So, I had asked him about the huge pressure that the government and Ofsted puts, often unfairly, on schools in difficult circumstances, distorting their priorities, and he answers an imaginary question about league tables!
OK, he did that to all of the questions, but then why did he bother to travel to the Times offices, just to act as if he were in the House of Commons (not) answering questions put to him there?
Sixth form students will by now have dragged themselves through the January exam series. They can relax until scores are released in March, when most will be judged according to their college ‘target grades’. And it is likely to be a miserable experience for most.
I used to talk to my students and get to know their individual strengths and weaknesses. I would encourage those who I perceived were studying hard, and chide those who were just attending class without the necessary intellectual engagement. Reports to parents and managers were based on my professional opinion of each child. But not any more.
Teachers still get to know each of their charges, but their professional judgements are now routinely tempered by the knowledge that performance against their grade target trumps all other information.
Target grades are now the ubiquitous tool of comparative assessment in schools: Key Stage 3 results are used to predict GCSE grades, while GCSE grade averages are used to compute the most likely grade a student might achieve at A Level. This is a very good process for working out if the school is doing a good job, since if a year group cohort gains a mean score above the mean predicted grade, then the group has learned more than could reasonable been expected. The school thus has recorded some value added, in the language of education.
Using the same data for individual teachers is only likely to be reliable over a period of several years, since the sample sizes from individual classes are much smaller, leading to more variation from year to year.
Blinded by Numbers
The big problem stems from applying these statistics to individual students. It is very easy to calculate an expected grade from a single child’s previous achievement, but with a sample size of just one, the precision is poor. The reliability stemming from a cohort in the hundreds is lost, and the prediction is routinely in error by a whole grade or so. (See my post Physics Exams Too Easy, Says Ofqual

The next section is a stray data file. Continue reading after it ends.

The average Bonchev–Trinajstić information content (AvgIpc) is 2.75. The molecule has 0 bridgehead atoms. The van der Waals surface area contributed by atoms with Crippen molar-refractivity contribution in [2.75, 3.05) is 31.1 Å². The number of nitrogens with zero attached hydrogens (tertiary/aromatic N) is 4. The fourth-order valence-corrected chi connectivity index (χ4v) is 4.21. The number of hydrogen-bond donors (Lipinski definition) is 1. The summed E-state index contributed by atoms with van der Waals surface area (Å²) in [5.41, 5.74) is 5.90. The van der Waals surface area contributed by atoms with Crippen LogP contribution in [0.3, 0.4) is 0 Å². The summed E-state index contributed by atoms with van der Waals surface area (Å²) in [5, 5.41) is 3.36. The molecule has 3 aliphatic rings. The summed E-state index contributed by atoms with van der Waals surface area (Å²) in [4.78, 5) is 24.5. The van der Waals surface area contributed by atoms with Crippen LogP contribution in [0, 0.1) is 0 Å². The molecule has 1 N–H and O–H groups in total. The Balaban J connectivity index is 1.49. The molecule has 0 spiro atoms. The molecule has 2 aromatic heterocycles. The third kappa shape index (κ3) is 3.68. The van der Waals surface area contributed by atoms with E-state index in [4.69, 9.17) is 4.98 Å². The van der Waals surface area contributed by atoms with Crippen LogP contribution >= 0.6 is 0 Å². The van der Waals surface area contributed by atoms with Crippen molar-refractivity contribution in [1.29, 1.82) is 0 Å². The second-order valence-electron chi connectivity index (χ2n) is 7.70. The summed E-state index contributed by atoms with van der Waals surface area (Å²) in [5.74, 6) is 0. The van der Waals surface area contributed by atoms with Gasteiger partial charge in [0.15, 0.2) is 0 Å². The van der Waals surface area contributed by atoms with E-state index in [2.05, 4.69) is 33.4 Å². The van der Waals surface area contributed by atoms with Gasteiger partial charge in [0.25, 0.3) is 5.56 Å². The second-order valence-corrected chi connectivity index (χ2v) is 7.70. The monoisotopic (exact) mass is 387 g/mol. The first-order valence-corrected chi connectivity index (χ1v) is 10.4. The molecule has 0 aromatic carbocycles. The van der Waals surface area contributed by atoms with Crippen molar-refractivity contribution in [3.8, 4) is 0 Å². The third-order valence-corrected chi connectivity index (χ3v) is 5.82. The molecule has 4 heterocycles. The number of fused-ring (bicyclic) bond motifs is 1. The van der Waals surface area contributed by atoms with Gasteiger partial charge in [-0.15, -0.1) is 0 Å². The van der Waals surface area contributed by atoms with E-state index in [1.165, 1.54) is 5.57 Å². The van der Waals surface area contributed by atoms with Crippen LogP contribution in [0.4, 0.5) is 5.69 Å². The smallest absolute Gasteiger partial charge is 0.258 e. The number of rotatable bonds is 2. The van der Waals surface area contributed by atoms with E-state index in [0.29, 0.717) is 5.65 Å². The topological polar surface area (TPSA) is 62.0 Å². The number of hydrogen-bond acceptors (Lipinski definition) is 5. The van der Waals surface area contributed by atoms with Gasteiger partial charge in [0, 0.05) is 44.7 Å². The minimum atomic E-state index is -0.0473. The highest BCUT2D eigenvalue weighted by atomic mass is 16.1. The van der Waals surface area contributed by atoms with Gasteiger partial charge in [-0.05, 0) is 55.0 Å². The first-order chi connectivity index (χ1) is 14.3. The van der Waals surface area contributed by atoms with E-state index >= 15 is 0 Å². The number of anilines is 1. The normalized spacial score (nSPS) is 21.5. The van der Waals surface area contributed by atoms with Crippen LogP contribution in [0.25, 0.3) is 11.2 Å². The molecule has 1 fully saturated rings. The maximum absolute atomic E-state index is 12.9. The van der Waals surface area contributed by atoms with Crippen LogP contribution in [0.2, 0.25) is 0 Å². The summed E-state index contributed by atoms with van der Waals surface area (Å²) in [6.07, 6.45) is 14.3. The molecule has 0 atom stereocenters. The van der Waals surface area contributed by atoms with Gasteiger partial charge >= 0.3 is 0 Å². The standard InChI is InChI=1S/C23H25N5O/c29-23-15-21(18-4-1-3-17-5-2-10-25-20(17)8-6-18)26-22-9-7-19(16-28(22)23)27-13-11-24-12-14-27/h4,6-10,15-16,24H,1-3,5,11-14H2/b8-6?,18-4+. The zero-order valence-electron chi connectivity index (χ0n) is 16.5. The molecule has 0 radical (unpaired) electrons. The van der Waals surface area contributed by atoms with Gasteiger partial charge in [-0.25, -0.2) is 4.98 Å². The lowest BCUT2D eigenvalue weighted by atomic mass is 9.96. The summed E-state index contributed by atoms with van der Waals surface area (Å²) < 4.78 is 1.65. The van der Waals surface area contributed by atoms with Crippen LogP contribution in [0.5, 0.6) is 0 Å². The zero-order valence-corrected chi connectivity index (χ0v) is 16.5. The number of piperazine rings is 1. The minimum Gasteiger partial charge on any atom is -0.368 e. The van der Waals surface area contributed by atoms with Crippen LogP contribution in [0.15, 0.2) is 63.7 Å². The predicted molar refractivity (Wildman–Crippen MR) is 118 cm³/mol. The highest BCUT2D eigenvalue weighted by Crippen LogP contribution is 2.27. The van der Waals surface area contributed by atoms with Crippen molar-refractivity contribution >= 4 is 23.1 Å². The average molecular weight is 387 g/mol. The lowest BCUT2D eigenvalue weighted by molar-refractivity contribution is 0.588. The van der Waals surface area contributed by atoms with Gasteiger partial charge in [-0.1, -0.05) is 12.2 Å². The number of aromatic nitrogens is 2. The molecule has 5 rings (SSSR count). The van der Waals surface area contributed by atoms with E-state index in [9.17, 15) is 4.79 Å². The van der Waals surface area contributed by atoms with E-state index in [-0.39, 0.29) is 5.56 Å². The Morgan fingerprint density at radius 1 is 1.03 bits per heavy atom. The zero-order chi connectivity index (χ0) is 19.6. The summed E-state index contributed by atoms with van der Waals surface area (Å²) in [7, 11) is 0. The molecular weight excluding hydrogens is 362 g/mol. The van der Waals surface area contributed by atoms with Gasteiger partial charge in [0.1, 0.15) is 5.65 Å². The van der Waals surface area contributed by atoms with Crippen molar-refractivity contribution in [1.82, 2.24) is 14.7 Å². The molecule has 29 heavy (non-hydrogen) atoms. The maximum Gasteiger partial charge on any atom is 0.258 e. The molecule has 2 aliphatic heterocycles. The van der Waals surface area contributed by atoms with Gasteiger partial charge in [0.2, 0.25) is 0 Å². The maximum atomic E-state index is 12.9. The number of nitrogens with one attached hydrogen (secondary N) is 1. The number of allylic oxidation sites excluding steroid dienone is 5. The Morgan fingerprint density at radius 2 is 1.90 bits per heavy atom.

Now, this would not be a problem if these figures were just another piece of the puzzle to be understood by the teacher, but OFSTED, the government overlord of teaching standards, thinks students should know these rough predictions, and be challenged to achieve them. And leaned on if they don’t come up to scratch.
Once upon a time, I got to know my own students, and made judgements as to their individual abilities and potentials, and assessed their effort accordingly. Not perfect, but at least both teacher and student were in the loop.
Forget the Child – Press the Button and Set That Target
Now, each student is given a grade to achieve by the end of a two year course, during which they will mature and develop. If they are very lucky, they will get several target grades which take into account the historical difficulties of each subject they are studying. If not, as is happening more commonly now, they will get a single grade to span the range from Photography and Media to Chemistry and Maths. And to make the target aspirational, a grade will be added to ensure that only a quarter of students will be able to meet their targets, with poor reports and disciplinary procedures for those souls unlucky enough to keep missing impossible targets.
- Simple and cheap to operate.
- Keeps OFSTED happy.
- No educational merit.
- Can turn keen students into serial target-missers.
An open and shut case for school managers. Shame about the children.
“Even more encouraging is the clear fact that children who have faced the most challenging circumstances over the past 12 years have not been cast adrift and left at the bottom, but thanks to the Academies, National Challenge and City Challenge programmes have actually seen a more rapid improvement in results than those in the least deprived areas.”